But it can be as simple as holding a door open for someone, or (on a train) offering them your newspaper after you’ve read it, or picking up litter in the street and putting it in a bin.

It doesn’t have to be much, but to feel good it ought to be as spontaneous as possible.

Why not have a think about this today, then see where you might be able to casually drop an act of kindness into someone’s day?

It’ll feel good. Promise.

Doing someone a good turn may be an old-fashioned idea, but it can really make you feel good.

These days they’re called Cub Scouts, but when I was a kid I belonged to the Wolf Cubs before I graduated to the Boy Scouts. In fact I was a member of both organisations right on the cusp of name changes (“rebranding”, to use today’s vernacular) – just as the ‘Wolf’ and the ‘Boy’ were dropped, in an effort to bring the Scout Association kicking and screaming into the Sixties.

Yes, I really am that old.

I loved being a Cub and I LOVED being a Scout, and just the other day I was thinking about my old Cub promise. It began with ‘I promise to do my best,’ then segued into ‘to do a good turn for somebody every day’, which I still think is an admirable goal.

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The phrase ‘a good turn’ might seem slightly quaint and out-of-date, but the idea of doing someone a favour is something I trust will never go out of fashion. Doing things for others is a sure-fire way to boost your own wellbeing, and of course it also helps to build a better world: a more rewarding place for us both to live in.

As a Cub, I was told to be on the lookout for old ladies who wanted to cross the road (what a funny old world I grew up in) but in case there’s a shortage of shy female octogenarian street-crossers in your neighbourhood, may I suggest that you go a little out of your way to find other people to help during the course of the next 24 hours?

So if the person behind you in the supermarket has just a couple of items, why not let them go ahead of you? If you still have time on your car park ticket as you’re ready to leave, how about handing it on to someone who’s just driven in? Finished your newspaper on the bus or train? Offer it to a neighbour.

The more unexpected your help and the more out-of-the blue it seems, the greater the impact it can have. And the greater the impact, the bigger the kick it will give you.

So seek out those chances to do a good turn today, and – oh yes – do your best, too.

What can you still have the same amount of, even after you’ve given it away?

If a shepherd gives away three of his fifty sheep, he has a smaller flock than he began with.

When a greengrocer gives away half his apples as free samples, there’s less in his shop than there was when he opened that morning.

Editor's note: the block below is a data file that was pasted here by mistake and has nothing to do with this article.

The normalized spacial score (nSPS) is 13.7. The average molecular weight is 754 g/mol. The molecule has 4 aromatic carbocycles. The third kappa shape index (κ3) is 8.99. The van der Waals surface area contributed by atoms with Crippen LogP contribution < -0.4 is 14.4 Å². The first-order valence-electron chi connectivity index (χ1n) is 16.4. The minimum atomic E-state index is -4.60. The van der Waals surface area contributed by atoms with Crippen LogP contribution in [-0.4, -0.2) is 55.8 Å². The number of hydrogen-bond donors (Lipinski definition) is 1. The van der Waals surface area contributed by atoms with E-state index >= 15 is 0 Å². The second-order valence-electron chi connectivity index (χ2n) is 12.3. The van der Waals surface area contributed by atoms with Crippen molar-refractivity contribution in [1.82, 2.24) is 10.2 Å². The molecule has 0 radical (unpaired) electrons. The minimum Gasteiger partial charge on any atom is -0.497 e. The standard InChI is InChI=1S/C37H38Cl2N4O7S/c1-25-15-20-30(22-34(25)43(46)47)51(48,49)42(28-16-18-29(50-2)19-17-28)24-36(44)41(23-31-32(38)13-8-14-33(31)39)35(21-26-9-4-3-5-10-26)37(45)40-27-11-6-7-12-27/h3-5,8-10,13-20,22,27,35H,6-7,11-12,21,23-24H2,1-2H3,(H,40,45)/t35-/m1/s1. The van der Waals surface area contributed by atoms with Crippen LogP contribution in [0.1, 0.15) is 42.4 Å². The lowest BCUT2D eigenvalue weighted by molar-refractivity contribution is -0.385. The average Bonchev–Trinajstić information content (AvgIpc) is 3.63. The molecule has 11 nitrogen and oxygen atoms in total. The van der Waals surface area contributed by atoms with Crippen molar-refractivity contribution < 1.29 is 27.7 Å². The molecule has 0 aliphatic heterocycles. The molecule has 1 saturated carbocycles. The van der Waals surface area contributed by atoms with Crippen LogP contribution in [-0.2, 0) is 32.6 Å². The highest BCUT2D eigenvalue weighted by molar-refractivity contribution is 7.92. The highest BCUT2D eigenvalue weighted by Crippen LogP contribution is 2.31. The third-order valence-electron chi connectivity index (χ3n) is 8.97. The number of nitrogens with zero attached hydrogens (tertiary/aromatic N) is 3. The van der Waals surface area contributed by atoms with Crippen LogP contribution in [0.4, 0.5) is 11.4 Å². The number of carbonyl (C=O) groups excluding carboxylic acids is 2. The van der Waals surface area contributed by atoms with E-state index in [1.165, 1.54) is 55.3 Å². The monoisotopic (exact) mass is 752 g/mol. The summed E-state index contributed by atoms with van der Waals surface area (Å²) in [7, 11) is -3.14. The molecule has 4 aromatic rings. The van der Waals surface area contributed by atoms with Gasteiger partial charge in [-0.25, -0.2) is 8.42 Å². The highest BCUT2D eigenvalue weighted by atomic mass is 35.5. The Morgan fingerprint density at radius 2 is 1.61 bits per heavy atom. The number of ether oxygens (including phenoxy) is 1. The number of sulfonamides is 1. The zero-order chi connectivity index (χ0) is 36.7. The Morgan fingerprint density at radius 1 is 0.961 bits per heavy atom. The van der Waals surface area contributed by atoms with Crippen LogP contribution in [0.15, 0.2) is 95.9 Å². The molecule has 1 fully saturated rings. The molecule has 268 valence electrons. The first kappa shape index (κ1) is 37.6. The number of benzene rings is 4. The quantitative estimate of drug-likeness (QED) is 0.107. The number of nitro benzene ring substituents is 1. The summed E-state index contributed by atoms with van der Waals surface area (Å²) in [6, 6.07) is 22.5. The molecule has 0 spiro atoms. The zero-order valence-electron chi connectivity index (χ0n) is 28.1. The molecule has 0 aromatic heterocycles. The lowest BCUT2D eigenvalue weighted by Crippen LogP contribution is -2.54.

Should a millionaire give away half her fortune, her bank account would be less flush than it was.

It goes without saying that there are some things in life – sheep, apples, money for example – whose quantity diminishes as you distribute them.

I give to you, then you have some of what I had, while I now have less.


But of course there are other things that don’t leave us worse off when we give them away.

I’ve typed this message, for instance, which is now on your computer or phone.

But it’s also still on my mine.

If you recorded a version of The Yellow Rose of Texas on your ukulele and sent me an MP3 (thanks – just what I always wanted) we’d both have copies.

So, thank goodness some would say, the idea of depletion through giving-away falls apart in the digital world.

It’s a principle, after all, which is part of what underpins the information revolution, but as a matter of fact it’s nothing new.

Consider my Exhibit H: Help.

If you give me your help, do you somehow have less of it to give?

Well, not really.

Help is a mysterious resource which can be given, or not, in a seemingly infinite range of amounts – without taking anything away from us.

Giving lots of help may of course tire us – even overload us at times.

Broadly, however, giving your help doesn’t cost you.

In fact it’s even better than that, as it may well leave your emotional bank balance better off than it was.

Helping others can make you feel good in and of itself, and what’s not to like about that?

I imagine there won’t be too many opportunities to give away sheep today.

So why not think about giving away some of your help?

How are you feeling, in many ways actually?

I imagine you might answer in several different ways if I asked you how you feel, right now.

You could interpret my question as being about your temperature.

Do you feel hot, warm or cold?

Alternatively, you might believe I was enquiring about your energy level.

Do you feel exhausted or raring to go?

woman in rain

There again, and more likely, your answer may relate to your current emotional state.

Are you happy, sad, angry, scared etc?